And yet, Scripture tells us to “pray continually” (1 Thes. 5:17).  It’s not that we need to quit our jobs and devote ourselves to on-our-knees intercession all day, every day.  It’s that our every thought and emotion can be turned over to God in prayer, living in continual conversation with a listening and caring God.

I am reminded that the Psalmist told me to “cast your cares on the Lord and He will sustain you; he will never let the righteous be shaken” (Psalm 55:22) and Peter told us to “cast all your anxiety on Him because He cares for you” (1 Peter 5:7).  Cast all my anxiety—-not just the big life-altering problems, but everything that puzzles my heart and occupies my thoughts.

Honestly, there have been few more stressful seasons for me than potty training my children.  Nothing made me feel quite so much a failure as those months of accidents and pleading and systems that didn’t work and children who refused.  God has endured many a potty-training prayer from this crazy mom and as silly as it sounds now in retrospect, those days were anxious for me; diapers and potty chairs were constantly on my mind.  I scoured the Internet for advice, talked to every mom I knew (who all had miraculously potty trained their children by 18 months with no effort, making me feel even worse), and spent an hour or more of my every day sitting on the bathroom floor singing Old MacDonald while trying to convince my child to keep sitting and trying while singing just one more verse of the song.  Old MacDonald’s farm for us was expansive, holding animals that didn’t even make noise (making the song difficult) and housing exotic breeds more often found in zoos than in an average barn.  But, if Old MacDonald needed an elephant in order for my child to use the potty, he got an elephant.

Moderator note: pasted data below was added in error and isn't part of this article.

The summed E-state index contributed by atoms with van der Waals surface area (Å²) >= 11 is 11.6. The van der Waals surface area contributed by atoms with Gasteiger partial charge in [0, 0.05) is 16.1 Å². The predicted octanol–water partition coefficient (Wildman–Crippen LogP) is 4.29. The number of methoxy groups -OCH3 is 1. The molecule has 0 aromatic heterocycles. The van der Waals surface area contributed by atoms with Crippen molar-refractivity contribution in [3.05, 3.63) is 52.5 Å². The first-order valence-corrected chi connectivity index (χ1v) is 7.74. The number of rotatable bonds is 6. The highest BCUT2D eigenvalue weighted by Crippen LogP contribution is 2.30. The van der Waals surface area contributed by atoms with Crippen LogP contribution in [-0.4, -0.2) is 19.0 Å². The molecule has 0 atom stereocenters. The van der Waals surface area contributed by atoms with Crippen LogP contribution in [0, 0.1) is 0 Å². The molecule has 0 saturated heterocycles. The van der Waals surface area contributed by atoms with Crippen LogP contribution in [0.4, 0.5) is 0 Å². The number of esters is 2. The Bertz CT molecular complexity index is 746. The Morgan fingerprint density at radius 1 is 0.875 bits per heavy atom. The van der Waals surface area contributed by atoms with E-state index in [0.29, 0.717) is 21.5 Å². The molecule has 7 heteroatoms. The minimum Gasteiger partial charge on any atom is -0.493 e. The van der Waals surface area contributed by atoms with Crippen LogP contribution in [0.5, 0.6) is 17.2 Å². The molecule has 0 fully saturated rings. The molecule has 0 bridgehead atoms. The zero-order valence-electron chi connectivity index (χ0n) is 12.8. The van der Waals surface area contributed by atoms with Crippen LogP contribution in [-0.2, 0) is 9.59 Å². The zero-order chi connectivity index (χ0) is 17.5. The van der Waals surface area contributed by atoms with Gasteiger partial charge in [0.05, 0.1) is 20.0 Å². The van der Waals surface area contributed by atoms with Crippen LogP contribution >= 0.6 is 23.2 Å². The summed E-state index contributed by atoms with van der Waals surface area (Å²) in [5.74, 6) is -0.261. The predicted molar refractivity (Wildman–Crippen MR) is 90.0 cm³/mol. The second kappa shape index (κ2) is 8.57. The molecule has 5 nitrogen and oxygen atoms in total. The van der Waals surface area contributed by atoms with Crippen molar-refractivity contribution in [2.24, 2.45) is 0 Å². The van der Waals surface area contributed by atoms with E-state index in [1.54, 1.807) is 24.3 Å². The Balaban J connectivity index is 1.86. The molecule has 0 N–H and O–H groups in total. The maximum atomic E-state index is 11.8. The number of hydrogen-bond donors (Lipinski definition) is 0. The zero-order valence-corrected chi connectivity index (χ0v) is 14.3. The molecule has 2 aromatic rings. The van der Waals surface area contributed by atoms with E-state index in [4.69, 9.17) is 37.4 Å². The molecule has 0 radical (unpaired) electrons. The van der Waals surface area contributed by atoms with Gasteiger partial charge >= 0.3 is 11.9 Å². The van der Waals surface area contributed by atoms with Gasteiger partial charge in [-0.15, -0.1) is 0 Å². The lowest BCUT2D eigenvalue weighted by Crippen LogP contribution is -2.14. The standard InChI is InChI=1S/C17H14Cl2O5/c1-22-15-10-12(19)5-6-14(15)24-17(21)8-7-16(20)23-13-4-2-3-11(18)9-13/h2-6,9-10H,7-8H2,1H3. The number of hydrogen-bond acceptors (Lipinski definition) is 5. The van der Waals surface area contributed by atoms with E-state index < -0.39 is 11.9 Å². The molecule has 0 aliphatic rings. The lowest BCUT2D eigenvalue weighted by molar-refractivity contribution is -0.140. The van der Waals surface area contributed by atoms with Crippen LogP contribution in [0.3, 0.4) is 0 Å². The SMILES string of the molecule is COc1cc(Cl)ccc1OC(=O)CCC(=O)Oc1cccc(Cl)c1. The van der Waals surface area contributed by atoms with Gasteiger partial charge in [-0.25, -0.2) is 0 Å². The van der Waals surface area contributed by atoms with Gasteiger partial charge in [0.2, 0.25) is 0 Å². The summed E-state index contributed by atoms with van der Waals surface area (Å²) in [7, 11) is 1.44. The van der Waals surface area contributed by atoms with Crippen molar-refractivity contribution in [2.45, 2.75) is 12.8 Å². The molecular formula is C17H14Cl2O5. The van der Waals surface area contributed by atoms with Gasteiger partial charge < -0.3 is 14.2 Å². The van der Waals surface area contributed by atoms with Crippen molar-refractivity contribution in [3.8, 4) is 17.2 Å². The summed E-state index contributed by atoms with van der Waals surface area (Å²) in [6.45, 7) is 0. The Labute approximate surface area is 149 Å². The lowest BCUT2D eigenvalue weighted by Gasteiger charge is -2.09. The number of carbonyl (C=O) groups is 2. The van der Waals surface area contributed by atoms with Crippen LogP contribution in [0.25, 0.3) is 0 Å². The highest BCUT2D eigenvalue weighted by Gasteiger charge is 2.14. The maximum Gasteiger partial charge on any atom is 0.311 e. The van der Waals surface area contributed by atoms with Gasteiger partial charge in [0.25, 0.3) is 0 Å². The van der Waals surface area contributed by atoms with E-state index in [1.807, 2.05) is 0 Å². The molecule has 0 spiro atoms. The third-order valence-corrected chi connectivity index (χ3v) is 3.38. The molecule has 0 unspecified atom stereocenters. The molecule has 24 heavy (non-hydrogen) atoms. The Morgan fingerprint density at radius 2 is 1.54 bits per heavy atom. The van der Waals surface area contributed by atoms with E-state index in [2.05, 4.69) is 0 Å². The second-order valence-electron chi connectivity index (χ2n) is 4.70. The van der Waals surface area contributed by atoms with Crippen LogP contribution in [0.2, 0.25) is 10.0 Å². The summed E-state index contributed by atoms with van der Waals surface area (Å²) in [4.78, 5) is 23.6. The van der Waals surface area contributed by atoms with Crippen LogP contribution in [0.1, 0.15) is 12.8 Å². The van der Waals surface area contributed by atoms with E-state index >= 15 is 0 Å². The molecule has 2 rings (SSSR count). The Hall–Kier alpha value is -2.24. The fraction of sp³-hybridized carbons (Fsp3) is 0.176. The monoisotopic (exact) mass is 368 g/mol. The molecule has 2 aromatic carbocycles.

In a world where we are constantly reminded of need and hurt, when wars and revolutions are started everyday, when tornadoes and tsunamis wipe out homes and countries, when our email boxes fill up with prayer requests for the homeless and the sick, it may seem so foolish to lay at God’s feet the little things like tomato plants and potty training.